There have been few times in the past where Irish provincial rugby has been as healthy as it is currently. Irish teams have dominated European rugby in recent years, viagra with Munster and Leinster winning five Heineken cups between them, rx and Ulster reaching the final in 2012. Connacht have even improved on the European stage; finishing third in their group with some great performances.

Irish stars are now in big demand, with Heaslip and Sean O’Brien both being courted by French clubs and Johnny Sexton being coaxed away to Racing Metro last summer. But these Irish stars are not anomalies and stem from a fully functioning grassroots rugby development system. Both school and club rugby are producing a stream of quality young players. For example, players like Robbie Henshaw – Connacht, Paddy Jackson – Ulster, Simon Zebo – Munster and Jack McGrath – Leinster – too name but a few.

Many more players that have yet to break into their respective provincial first team are showing great potential from the academies and at club level. At the moment UCD RFC is a fantastic breeding ground for fresh Leinster talent. The attacking Collidge team is the perfect atmosphere for players to develop, experiment and grow their game. This well organised functioning system allows the stars of the future the necessary game time to hone their skills. The Leinster Academy is also famous for its conveyor belt style in which it integrates young Irish players into the senior Leinster squad on a consistent basis.

This is mirrored in other provinces, with Munster seeking to replace the more experienced players that have begun to move on with new youngsters. Previous youth players that are now firmly in the senior team are Conor Murray, who played for Garryowen and Keith Earls from Thomond RFC. Other Munster players on the up include Rory Scannell and Darren Sweetnam of Dolphin RFC and out-half Johnny Holland of Cork Con. Ulster also have a rich pedigree of youth, and some of their rising stars that have already broken into Irish squads include Paddy Jackson, Luke Marshal and Craig Gilroy. It’s clear Irish club rugby is in fine form as it continues to replace any outgoing internationals with better and better home-grown talent.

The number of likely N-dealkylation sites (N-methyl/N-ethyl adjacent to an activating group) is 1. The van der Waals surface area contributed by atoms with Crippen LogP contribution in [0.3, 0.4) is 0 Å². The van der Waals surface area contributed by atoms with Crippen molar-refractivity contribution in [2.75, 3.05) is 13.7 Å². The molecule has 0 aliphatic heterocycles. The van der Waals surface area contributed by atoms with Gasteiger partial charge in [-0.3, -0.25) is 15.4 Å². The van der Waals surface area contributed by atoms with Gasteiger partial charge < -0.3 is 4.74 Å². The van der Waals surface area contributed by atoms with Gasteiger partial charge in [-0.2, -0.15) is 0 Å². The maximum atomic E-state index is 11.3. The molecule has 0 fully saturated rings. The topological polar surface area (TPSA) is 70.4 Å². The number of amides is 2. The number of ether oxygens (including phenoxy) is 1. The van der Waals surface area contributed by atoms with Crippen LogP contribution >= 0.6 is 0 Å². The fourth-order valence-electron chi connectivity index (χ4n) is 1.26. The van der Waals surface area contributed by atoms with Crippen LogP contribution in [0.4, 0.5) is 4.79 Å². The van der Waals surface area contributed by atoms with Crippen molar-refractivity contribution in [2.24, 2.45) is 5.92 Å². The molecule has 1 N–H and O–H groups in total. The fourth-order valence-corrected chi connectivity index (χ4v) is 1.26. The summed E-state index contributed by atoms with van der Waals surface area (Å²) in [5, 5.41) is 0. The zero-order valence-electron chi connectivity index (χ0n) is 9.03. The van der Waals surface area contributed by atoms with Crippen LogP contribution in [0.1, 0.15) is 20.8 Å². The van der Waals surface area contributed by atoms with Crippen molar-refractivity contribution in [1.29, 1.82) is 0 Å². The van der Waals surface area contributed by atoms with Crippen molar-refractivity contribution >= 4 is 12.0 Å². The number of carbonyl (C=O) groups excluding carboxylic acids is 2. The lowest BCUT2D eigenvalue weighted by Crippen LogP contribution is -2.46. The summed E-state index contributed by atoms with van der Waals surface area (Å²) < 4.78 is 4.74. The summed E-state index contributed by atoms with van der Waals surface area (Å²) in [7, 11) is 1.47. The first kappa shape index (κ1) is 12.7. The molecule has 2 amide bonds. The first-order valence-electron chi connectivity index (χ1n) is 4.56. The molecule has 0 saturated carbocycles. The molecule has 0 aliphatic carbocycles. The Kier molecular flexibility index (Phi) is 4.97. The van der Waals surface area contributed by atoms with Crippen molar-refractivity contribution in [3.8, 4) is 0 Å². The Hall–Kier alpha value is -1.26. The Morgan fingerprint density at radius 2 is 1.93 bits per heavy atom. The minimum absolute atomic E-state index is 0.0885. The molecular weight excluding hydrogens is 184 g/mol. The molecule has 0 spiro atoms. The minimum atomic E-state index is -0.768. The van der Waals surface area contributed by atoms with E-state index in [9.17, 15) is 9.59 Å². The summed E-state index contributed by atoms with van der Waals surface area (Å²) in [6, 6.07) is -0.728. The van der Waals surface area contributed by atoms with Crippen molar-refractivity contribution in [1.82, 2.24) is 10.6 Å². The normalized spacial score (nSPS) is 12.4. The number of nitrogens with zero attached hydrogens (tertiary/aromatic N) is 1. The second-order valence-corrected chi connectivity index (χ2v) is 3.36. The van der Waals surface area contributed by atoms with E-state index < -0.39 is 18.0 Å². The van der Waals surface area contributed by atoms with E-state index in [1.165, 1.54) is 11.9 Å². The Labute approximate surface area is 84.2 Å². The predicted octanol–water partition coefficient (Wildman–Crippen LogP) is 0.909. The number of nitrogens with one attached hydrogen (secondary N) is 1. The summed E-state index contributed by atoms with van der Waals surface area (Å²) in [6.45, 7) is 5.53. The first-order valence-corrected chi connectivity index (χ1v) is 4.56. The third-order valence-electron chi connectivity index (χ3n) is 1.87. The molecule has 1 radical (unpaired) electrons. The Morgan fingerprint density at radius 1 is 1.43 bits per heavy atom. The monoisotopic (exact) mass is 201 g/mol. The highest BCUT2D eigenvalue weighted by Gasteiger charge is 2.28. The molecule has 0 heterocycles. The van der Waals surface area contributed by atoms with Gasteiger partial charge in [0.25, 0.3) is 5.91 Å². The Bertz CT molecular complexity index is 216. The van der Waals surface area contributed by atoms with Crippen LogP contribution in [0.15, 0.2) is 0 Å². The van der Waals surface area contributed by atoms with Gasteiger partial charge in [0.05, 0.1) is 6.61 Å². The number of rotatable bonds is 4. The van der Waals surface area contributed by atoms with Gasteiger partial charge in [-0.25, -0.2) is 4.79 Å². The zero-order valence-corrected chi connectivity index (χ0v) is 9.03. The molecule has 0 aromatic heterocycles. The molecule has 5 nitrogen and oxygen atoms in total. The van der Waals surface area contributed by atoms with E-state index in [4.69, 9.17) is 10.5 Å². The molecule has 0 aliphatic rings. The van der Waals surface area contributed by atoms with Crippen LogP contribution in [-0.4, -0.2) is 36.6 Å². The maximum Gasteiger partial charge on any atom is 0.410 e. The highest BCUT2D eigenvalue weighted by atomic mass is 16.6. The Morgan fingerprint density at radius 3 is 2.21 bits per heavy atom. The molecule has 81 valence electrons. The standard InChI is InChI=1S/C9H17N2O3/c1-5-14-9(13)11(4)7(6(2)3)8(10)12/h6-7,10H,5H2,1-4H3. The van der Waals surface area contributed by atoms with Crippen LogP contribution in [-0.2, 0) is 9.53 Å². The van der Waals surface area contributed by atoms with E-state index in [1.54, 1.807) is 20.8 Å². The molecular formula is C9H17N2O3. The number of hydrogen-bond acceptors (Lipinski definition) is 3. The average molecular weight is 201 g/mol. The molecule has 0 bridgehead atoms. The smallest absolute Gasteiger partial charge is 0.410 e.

Connacht Rugby is currently reaping the benefits of placing the emphasis on trusting Irish players. The young team has improved and made a name for the traditionally weaker province as a team now on the up. The all-Irish qualified back-line started against Leinster in the RaboPro 12 last month had an average age of 22, impressing many with their performance. Connacht’s improvement is the result of much hard work at school and club level in the province. Club rugby plays a big part in uncovering future gems in the West, with Galwegians, Buccaneers and Corinthians all represented strongly in the senior team and academy. Current players tipped to swap the green of Connacht for that of Ireland in years to come are Robbie Henshaw, Jack Carty, Kieran Marmion and Darragh Leader.

It would be a huge benefit for Irish rugby to have a place where upcoming Irish players who cannot yet break into the first fifteen of the other three provinces can play top level professional rugby every week. Connacht therefore must continue to re-brand as the home of exciting young Irish rugby, and move away from bringing in older players in the twilight of their careers like Dan Parks.

Upon advancing from the Leinster Academy, some Collidge players with Leinster and Ireland aspirations will have a tough fight for a place in the Leinster squad. They could benefit from a stint at Connacht to ploy their trade at Pro12 level before moving back to Leinster or elsewhere.  It may be that any future loss of Irish stars to France will therefore not be so catastrophic, because there is a steady amount of young Irish talent just waiting to take their places.

Jack Power